ST. LOUIS -- There was little that went by script at Busch Stadium as Tuesday night turned to Wednesday morning.
The ace pitcher the Cardinals had pushed back to set the tone in a key division matchup sunk his club into a hole early. A routine catch not made gave St. Louis an extra breath late. The Pirates stalled rallies by moving an infielder to the outfield and later adding an outfielder to the infield. And a Cardinals middle reliever would twice find himself batting with the winning run 90 feet from home.
So, of course, it would be the team's fourth outfielder -- one who has been with the club for only two weeks and had one hit during that stay -- who would end the 4-hour, 55-minute affair. With Adron Chambers' single to left and Jon Jay's slide around catcher Russell Martin, the Cardinals set off celebrating a 4-3, 14-inning win in front of those who remained from an announced crowd of 40,243.
"It was one of those ones that you just felt you had to win somehow," manager Mike Matheny said.
"This was a game we needed to win," added Jay. "We need to start making things happen."
For a team so adept at hitting in clutch spots this season, the Cardinals had been puzzlingly poor in pulling themselves out of deficits. Before Tuesday -- the team's 118th game of the year -- the Cards had not come back to win a game in which they were behind by more than two. They were 1-37 when trailing after seven, winless when trailing after eight, and without a walk-off hit.
The Cardinals bucked all those trends in order to move within two games of the division-leading Pirates. It was just the 19th come-from-behind win the team has had all season.
"That story today, the rest of the team just stepped up and played a great game," said Adam Wainwright, who covered the first seven innings. "We kept hitting liners to people. They had crazy shifts on that worked every time. And somehow, we found a way to win that game. That was a huge win."
The Pirates scurried their way to a 3-0, second-inning lead against Wainwright before going scoreless for the final 12 frames. Five Cardinals relievers carried the game behind Wainwright. Eventually, Sam Freeman would be awarded his first Major League win.
"Phenomenal," Matheny said of his bullpen. "All the way down the line, the guys did a terrific job."
The offense began pecking away at the deficit in the sixth, using four singles against starter Charlie Morton to pull within one. But they continued to strand runners, too, including two in the eighth when Neil Walker, defensively aligned several feet into the right-field grass, snagged Matt Adams' liner with the potential tying run at third.
The game extended into extras only because of a ninth-inning gift from Pirates left fielder Starling Marte. Sauntering in to make a routine catch with none on and one out, Marte let Daniel Descalso's fly ball hit off his glove. Descalso ended up at second. Three batters later, Allen Craig collected another two-out RBI hit to tie the game.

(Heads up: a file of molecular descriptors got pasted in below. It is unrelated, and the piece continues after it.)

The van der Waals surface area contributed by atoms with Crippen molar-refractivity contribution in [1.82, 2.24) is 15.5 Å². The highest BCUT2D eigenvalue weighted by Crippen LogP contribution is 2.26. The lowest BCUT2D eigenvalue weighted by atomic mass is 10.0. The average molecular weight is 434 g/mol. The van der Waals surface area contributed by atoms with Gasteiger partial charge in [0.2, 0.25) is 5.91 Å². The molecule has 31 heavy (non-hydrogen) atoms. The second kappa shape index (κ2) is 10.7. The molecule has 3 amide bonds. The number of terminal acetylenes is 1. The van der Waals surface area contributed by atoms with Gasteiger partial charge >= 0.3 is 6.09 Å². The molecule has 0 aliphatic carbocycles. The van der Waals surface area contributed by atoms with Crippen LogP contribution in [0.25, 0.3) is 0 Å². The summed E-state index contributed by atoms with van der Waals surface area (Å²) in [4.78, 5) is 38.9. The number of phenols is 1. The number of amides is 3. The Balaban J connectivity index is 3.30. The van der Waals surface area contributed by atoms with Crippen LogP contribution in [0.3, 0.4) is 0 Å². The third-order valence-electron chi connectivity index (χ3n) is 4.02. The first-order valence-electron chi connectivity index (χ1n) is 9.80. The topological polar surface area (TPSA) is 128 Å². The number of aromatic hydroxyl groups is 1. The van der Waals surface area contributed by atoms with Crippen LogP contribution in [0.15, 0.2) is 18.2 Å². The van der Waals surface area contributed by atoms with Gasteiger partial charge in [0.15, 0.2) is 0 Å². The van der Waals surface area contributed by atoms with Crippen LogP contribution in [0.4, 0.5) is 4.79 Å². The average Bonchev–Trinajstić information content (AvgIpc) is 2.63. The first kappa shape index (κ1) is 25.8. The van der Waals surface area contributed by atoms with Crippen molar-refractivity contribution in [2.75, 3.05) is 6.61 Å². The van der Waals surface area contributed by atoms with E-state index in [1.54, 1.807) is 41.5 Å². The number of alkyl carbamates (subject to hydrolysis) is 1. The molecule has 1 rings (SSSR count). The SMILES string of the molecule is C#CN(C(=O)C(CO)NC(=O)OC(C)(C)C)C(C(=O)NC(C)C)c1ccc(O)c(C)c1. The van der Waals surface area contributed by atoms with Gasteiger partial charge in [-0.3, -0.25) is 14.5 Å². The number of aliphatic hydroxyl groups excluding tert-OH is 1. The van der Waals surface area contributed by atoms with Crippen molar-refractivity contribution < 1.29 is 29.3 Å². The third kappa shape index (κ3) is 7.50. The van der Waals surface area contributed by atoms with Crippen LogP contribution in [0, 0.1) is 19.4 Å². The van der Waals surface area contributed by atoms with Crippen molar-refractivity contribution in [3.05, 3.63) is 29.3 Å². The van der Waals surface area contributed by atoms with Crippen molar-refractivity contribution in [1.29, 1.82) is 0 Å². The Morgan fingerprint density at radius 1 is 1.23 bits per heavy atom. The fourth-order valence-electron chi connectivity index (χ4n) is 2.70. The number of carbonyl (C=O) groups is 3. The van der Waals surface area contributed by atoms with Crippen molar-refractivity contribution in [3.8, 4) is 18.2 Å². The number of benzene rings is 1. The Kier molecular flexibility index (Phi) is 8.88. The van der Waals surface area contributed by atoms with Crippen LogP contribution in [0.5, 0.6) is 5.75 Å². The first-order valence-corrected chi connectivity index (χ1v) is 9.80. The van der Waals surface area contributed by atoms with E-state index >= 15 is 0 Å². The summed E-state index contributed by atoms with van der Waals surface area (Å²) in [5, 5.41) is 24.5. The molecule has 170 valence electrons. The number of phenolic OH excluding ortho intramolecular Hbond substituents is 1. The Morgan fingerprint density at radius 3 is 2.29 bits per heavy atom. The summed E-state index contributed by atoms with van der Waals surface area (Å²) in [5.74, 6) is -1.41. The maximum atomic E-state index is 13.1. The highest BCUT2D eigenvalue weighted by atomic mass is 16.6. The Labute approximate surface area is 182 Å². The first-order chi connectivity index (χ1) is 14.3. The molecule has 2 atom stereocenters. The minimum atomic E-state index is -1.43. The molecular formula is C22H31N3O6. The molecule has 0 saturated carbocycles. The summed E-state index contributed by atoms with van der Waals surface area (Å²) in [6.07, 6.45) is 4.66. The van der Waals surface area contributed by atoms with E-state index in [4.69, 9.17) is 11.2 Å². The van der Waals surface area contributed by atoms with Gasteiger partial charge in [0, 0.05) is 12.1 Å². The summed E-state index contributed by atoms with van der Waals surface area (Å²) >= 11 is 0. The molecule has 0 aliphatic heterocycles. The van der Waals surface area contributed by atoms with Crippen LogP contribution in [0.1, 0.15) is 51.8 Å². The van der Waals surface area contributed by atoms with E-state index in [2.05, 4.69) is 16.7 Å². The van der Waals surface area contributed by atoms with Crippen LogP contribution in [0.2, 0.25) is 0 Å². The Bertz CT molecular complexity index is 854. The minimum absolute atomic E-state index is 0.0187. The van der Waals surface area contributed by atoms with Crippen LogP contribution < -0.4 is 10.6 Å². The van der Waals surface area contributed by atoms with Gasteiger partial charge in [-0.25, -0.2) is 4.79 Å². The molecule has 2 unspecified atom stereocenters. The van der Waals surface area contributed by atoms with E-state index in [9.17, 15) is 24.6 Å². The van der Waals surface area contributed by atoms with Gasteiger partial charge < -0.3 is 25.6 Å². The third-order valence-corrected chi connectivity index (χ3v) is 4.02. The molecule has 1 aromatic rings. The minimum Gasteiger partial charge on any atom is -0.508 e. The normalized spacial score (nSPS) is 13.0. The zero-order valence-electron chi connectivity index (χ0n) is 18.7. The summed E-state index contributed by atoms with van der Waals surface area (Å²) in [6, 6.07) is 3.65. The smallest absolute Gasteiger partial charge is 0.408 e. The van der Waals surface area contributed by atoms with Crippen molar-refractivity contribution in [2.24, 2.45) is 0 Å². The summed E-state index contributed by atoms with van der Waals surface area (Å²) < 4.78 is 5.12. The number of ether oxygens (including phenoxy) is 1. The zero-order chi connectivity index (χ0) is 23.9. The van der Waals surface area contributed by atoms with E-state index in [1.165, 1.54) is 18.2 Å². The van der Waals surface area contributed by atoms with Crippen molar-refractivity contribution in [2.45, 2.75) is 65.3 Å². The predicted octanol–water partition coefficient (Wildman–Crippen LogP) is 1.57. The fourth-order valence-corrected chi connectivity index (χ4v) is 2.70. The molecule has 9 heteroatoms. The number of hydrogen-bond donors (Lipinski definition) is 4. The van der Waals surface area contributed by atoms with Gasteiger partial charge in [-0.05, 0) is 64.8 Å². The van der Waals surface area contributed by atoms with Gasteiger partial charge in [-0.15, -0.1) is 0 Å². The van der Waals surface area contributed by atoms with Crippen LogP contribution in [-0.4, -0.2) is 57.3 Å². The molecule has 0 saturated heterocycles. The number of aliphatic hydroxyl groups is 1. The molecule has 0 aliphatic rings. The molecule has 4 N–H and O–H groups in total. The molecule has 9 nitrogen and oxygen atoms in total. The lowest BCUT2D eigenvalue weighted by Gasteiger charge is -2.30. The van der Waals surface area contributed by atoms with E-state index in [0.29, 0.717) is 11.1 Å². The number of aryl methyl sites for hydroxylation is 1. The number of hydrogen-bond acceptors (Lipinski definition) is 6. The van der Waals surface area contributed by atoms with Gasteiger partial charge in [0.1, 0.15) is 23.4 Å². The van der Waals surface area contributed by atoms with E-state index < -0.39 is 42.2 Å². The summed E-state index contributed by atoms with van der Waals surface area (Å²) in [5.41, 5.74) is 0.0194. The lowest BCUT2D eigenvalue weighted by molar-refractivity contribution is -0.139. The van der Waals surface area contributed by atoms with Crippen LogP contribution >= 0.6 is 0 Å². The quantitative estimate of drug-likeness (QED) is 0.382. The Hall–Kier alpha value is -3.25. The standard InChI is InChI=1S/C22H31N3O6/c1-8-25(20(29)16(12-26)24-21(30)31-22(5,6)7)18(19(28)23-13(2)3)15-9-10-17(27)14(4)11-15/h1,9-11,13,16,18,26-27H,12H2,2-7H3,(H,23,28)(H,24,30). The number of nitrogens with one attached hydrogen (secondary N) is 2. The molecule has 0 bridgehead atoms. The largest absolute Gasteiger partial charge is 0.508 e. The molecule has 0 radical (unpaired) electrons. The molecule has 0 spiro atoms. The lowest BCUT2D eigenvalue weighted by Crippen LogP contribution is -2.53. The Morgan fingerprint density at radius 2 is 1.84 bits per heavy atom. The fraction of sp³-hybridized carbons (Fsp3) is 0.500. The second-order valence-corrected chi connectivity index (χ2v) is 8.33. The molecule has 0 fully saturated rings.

Using bullpen catcher Heberto Andrade as a translator, Marte indicated afterward that he was overconfident on the play.
"I feel bad," Marte said. "It cost us the game."
Given the additional life, the Cardinals kept the pressure on. An intentional walk to Chambers loaded the bases in the 10th before Pete Kozma's strikeout and a flyout by Descalso ended that chance. A critical exit came during that inning, too, when Joe Kelly subbed in to pinch-run for Matt Holliday.
Kelly offered the Cardinals more speed, and Holliday was moving gingerly after suffering a mild ankle sprain while on the basepath.
The move would be exposed in both the 11th and 13th, when the lineup twice found new cleanup hitter, reliever Seth Maness, in key situations. After Craig was intentionally walked in front of him in the 11th, Maness, with the Pirates playing with an infield of five and runners at the corners, grounded into a double play.
Matheny explained afterward that he chose to have Maness swing instead of attempt a bunt because he "wanted to take a chance, take a shot." There were no position players left to pinch-hit, either.
Two innings later, after Maness induced his 14th double play from the mound, two more intentional walks brought him to the plate with the bases full. He struck out to sap that threat.
"Being a reliever, [I'm] not expecting to have the bat in [my] hands," Maness said. "But it's something you do have to be prepared for, and I'll be a little more prepared next time."
Freeman worked around a one-out walk in the 14th, and the offense would then stir for the final time. Jay was credited with his fourth hit of the game on a hard grounder that shortstop Clint Barmes couldn't corral. He swiped second, putting him in position to score when Chambers poked a single through to left off Jared Hughes for his first RBI of the season.
"Golly, I feel like I've been missing everything," Chambers said. "I just wanted to stay short and give it all I got. He gave me one to hit, and I was able to come through for us."
Wainwright, though not super sharp after three extra days of rest, recovered from an arduous start to keep the potential for a late rally alive. Andrew McCutchen tagged Wainwright for a two-run homer during a 33-pitch first. Jordy Mercer's solo shot in the second padded Pittsburgh's lead.
Wainwright walked a season-high three and threw a season-most 122 pitches in what Matheny described as the "gutsiest performance we've had all year."
In all, the Cardinals used 20 of their 25 players, threw 227 pitches, stranded 17 on base and finished 4-for-14 with runners in scoring position.
"There was a lot to it, no question," Matheny said. "I think sometimes if you have a win like tonight, that can be the catalyst to let [comeback victories] happen more frequently."
Jenifer Langosch is a reporter for MLB.com. Read her blog, By Gosh, It's Langosch, and follow her on Twitter @LangoschMLB. This story was not subject to the approval of Major League Baseball or its clubs.